How a 9-Year-Old Israeli Girl Is Recovering From Hamas Captivity

Emily explains that she has code words for her time in captivity because ‘it’s unpleasant for me to say certain words.’

Anav Silverman Peretz
The home from which 9-year-old Emily Hand was kidnapped in Kibbutz Beeri by Hamas terrorists on October 7. Anav Silverman Peretz

When Emily Hand turned nine in Hamas captivity, the young girl from Kibbutz Beeri did not know if she would ever return to Israel again. After 50 days in confinement in Gaza, Emily was released by the Hamas terror regime on November 25 along with 17 other hostages during the temporary ceasefire. 

Now in a recent interview with Israel’s Channel 12 earlier this week, Emily and her father, Thomas, shed some light about the aftermath following her kidnapping. 

“Everything is sorting itself out slowly,” said Thomas Hand, 63, who moved to Israel from Ireland over 30 years ago. “It’s still very difficult though.”

Mr. Hand noted that Emily was making progress and recovering from her ordeal. “Emily has healed extremely fast; that is the resilience of children.”

But on the other hand, the nine-year-old still feels insecure. She constantly asks if the doors are locked and the shutters are down. She refuses to shower unless her father stands guard outside the bathroom.  “She’s still afraid,” said her father. 

Emily, who lost her Israeli-born mother to cancer several years ago, does not speak very much about her time in Gaza. But she developed code words for her time in captivity, using a special language of her own to address the brutal reality she experienced. She refers to terrorists as olives, for example, or murder as cottage cheese. Hostages are also referred to as cheese.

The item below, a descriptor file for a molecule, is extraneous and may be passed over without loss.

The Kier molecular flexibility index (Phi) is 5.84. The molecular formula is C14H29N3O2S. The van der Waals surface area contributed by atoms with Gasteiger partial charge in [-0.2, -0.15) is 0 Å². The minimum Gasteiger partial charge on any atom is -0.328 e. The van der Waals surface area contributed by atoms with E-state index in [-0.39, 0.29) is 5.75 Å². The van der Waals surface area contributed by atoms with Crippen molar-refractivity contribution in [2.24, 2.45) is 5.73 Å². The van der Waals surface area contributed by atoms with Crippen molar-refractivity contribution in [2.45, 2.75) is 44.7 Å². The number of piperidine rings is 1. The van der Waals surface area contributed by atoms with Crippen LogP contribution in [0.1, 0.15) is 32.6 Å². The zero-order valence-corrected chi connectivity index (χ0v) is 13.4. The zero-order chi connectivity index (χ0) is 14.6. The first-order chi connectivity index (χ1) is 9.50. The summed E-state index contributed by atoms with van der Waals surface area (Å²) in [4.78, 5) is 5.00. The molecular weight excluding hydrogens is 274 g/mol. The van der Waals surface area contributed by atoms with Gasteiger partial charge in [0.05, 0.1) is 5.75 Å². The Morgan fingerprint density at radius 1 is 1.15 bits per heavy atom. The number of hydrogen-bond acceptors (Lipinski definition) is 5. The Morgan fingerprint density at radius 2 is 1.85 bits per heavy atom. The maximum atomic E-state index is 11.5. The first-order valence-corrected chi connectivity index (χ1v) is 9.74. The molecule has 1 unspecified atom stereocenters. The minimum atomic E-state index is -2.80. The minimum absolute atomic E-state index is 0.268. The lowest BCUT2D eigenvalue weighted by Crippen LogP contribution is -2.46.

“She has lots and lots of code words,” said her father. “Any food or item that Emily doesn’t like is transferred over and used instead of the original term.” 

Emily explained in the interview that she has code words because “it’s unpleasant for me to say certain words.”

Mr. Hand also said that the Hamas terrorists would threaten Emily with a knife if she did not keep quiet during her captivity. She was only allowed to draw or play with a deck of cards during the two months she was held captive. 

When asked if he has any advice for the families of the Israeli hostages still being held in Gaza for more than 120 days, Mr. Hand said not to lose hope. “Stay strong, stay positive, I know that this is very hard but this is proof that it is possible. They [the hostages] can come back. I had given up all hope,” he said.

Initially, Mr. Hand was told that his daughter had been murdered by Hamas terrorists in the October 7 massacre that left 1,200 Israelis dead, including over 100 residents from Mr. Hand’s home community of Kibbutz Beeri. Only later, did Mr. Hand find out that his then eight-year-old daughter was alive and had been abducted and taken to Gaza. Emily herself did not know what had happened to her father. She was spending the night at a friend’s house in Kibbutz Beeri when she was kidnapped by the Hamas terrorists.

“She thought I had been killed or kidnapped. On the way out of the kibbutz, Emily saw people that she knew lying dead on the ground, while others were being taken away [by the terrorists],” recalled Mr. Hand. 

As for Hamas, Hand believes that the Iranian-backed regime who has ruled the Gaza Strip since 2007 must be destroyed. “We have to completely destroy Hamas from the top. And not allow them back into Gaza,” he said.

The New York Sun

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